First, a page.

Safety of Aspirin Desensitization in Patients With Reported Aspirin Allergy and Cardiovascular Disease
Article first published online: 18 SEP 2012
© 2012 Wiley Periodicals, Inc.
Volume 36, Issue 1, pages 25–30, January 2013
How to Cite
McMullan, K. L. and Wedner, H. J. (2013), Safety of Aspirin Desensitization in Patients With Reported Aspirin Allergy and Cardiovascular Disease. Clin Cardiol, 36: 25–30. doi: 10.1002/clc.22054
- Issue published online: 11 JAN 2013
- Article first published online: 18 SEP 2012
- Manuscript Accepted: 1 AUG 2012
- Manuscript Received: 4 JUN 2012
Aspirin (ASA) is the drug of choice in patients with coronary artery disease for primary and secondary prevention. This poses a problem for those patients reporting hypersensitivity to this drug or class of drugs.
Desensitization to ASA may be carried out safely and effectively in patients with reported ASA or nonsteroidal anti-inflammatory drug (NSAID) hypersensitivity needing ASA for cardiac indications. Our 7-step protocol is one choice for a rapid desensitization protocol.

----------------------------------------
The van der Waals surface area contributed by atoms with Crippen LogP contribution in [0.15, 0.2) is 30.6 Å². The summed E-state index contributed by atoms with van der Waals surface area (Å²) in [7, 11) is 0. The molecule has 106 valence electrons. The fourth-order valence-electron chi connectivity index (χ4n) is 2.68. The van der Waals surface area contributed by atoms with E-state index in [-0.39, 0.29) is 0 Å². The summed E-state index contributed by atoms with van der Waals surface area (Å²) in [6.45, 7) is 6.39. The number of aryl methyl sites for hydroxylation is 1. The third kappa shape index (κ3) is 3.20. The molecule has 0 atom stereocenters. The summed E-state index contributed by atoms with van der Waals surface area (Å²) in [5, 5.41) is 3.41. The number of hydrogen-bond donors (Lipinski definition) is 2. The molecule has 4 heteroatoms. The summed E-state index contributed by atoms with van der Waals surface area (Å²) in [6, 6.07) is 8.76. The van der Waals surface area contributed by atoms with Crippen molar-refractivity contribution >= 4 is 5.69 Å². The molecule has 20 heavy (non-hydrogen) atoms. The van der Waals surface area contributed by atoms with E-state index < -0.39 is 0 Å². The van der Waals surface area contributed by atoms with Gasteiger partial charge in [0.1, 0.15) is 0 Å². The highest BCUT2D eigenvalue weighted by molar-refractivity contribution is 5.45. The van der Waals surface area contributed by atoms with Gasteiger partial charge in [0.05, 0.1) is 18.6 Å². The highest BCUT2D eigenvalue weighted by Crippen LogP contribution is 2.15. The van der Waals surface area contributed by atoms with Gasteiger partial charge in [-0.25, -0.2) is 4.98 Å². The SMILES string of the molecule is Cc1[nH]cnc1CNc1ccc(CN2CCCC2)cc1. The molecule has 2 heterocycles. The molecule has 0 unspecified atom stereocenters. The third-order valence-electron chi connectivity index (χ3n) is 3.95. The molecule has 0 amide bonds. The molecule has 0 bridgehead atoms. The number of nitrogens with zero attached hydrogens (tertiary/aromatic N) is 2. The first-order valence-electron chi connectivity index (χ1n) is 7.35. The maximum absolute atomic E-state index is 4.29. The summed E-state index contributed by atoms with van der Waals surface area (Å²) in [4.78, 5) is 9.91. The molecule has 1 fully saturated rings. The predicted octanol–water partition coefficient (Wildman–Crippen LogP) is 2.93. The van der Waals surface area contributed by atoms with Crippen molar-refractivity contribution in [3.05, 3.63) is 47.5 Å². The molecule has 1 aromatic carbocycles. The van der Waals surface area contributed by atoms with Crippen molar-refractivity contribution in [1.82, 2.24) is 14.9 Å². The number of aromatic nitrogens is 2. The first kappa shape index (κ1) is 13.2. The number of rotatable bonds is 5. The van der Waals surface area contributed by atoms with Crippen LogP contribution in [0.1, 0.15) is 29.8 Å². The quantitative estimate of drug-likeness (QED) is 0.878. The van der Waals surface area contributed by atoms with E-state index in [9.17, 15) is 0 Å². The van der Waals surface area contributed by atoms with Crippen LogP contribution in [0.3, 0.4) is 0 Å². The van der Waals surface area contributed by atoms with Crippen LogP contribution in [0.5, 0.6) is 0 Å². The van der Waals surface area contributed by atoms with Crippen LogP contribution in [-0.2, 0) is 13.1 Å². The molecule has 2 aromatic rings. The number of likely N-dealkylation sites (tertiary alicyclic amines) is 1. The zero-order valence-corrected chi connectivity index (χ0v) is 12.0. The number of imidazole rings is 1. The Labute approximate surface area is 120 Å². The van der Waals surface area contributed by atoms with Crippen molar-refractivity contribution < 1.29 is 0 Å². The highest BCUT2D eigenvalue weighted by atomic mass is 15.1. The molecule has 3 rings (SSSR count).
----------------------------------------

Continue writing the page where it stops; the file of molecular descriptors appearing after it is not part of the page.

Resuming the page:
A retrospective chart review was conducted evaluating ASA desensitization in patients with reported ASA or NSAID hypersensitivity and a cardiac indication for ASA.
In 160 evaluations over 15 years, 89 desensitizations were performed in both the inpatient and outpatient setting with only 16 reactions (18%). Eleven of these 16 patients (68.7%) were able to take daily ASA. Twenty-six desensitization procedures were performed with our 7-step rapid desensitization protocol in 10 inpatients and 16 outpatients with 3 reactions (18.75% of reactions). Initial reaction to ASA involving angioedema and reacting to ASA within the past year increased the risk of having a reaction to desensitization.
Desensitization may be safely performed in patients with reported ASA or NSAID hypersensitivity and a cardiac indication for ASA. Our 7-step rapid protocol may be used in both the inpatient and outpatient setting to desensitize these patients. Patients who had angioedema with ASA ingestion or a reaction to ASA within the past year are at higher risk for reaction during the desensitization protocol.
The authors have no funding, financial relationships, or conflicts of interest to disclose.